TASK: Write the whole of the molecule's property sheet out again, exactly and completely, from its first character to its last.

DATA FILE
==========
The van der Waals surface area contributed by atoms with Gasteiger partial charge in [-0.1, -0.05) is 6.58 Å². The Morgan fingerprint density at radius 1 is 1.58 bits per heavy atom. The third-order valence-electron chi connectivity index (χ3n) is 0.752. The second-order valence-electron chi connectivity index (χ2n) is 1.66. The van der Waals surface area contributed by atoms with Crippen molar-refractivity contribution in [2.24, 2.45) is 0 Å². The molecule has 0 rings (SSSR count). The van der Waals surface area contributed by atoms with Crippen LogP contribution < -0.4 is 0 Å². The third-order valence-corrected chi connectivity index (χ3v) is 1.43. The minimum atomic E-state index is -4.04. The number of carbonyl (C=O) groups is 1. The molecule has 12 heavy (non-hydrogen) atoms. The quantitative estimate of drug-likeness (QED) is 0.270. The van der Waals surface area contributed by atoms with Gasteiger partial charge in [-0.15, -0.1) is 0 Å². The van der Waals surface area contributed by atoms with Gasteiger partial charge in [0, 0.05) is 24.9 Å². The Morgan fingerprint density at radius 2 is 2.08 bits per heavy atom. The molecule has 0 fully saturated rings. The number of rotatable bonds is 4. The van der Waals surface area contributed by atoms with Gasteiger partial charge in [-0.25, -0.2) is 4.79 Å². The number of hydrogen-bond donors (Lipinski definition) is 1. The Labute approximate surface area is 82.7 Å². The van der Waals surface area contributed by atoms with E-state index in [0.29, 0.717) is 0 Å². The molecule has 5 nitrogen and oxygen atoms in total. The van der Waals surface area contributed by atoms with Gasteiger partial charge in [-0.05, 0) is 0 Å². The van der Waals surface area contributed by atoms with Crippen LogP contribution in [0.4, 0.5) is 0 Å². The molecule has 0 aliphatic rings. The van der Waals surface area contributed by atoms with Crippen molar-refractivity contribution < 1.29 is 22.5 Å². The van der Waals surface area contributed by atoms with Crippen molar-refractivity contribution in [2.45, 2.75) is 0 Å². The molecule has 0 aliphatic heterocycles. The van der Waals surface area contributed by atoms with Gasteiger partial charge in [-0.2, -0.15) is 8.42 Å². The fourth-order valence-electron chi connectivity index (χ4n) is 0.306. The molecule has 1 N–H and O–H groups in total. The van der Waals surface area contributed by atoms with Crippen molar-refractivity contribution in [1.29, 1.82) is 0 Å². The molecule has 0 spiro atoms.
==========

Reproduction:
The van der Waals surface area contributed by atoms with Gasteiger partial charge in [-0.1, -0.05) is 6.58 Å². The Morgan fingerprint density at radius 1 is 1.58 bits per heavy atom. The third-order valence-electron chi connectivity index (χ3n) is 0.752. The second-order valence-electron chi connectivity index (χ2n) is 1.66. The van der Waals surface area contributed by atoms with Crippen molar-refractivity contribution in [2.24, 2.45) is 0 Å². The molecule has 0 rings (SSSR count). The van der Waals surface area contributed by atoms with Crippen LogP contribution < -0.4 is 0 Å². The third-order valence-corrected chi connectivity index (χ3v) is 1.43. The minimum atomic E-state index is -4.04. The number of carbonyl (C=O) groups is 1. The molecule has 12 heavy (non-hydrogen) atoms. The quantitative estimate of drug-likeness (QED) is 0.270. The van der Waals surface area contributed by atoms with Gasteiger partial charge in [-0.15, -0.1) is 0 Å². The van der Waals surface area contributed by atoms with Gasteiger partial charge in [0, 0.05) is 24.9 Å². The Morgan fingerprint density at radius 2 is 2.08 bits per heavy atom. The molecule has 0 fully saturated rings. The number of rotatable bonds is 4. The van der Waals surface area contributed by atoms with Gasteiger partial charge in [-0.25, -0.2) is 4.79 Å². The number of hydrogen-bond donors (Lipinski definition) is 1. The Labute approximate surface area is 82.7 Å². The van der Waals surface area contributed by atoms with E-state index in [0.29, 0.717) is 0 Å². The molecule has 5 nitrogen and oxygen atoms in total. The van der Waals surface area contributed by atoms with Gasteiger partial charge in [-0.05, 0) is 0 Å². The van der Waals surface area contributed by atoms with Crippen LogP contribution in [0.4, 0.5) is 0 Å². The molecule has 0 aliphatic rings. The van der Waals surface area contributed by atoms with Crippen molar-refractivity contribution < 1.29 is 22.5 Å². The van der Waals surface area contributed by atoms with Crippen molar-refractivity contribution in [2.45, 2.75) is 0 Å². The molecule has 0 aliphatic heterocycles. The van der Waals surface area contributed by atoms with Gasteiger partial charge in [-0.2, -0.15) is 8.42 Å². The fourth-order valence-electron chi connectivity index (χ4n) is 0.306. The molecule has 1 N–H and O–H groups in total. The van der Waals surface area contributed by atoms with Crippen molar-refractivity contribution in [1.29, 1.82) is 0 Å². The molecule has 0 spiro atoms.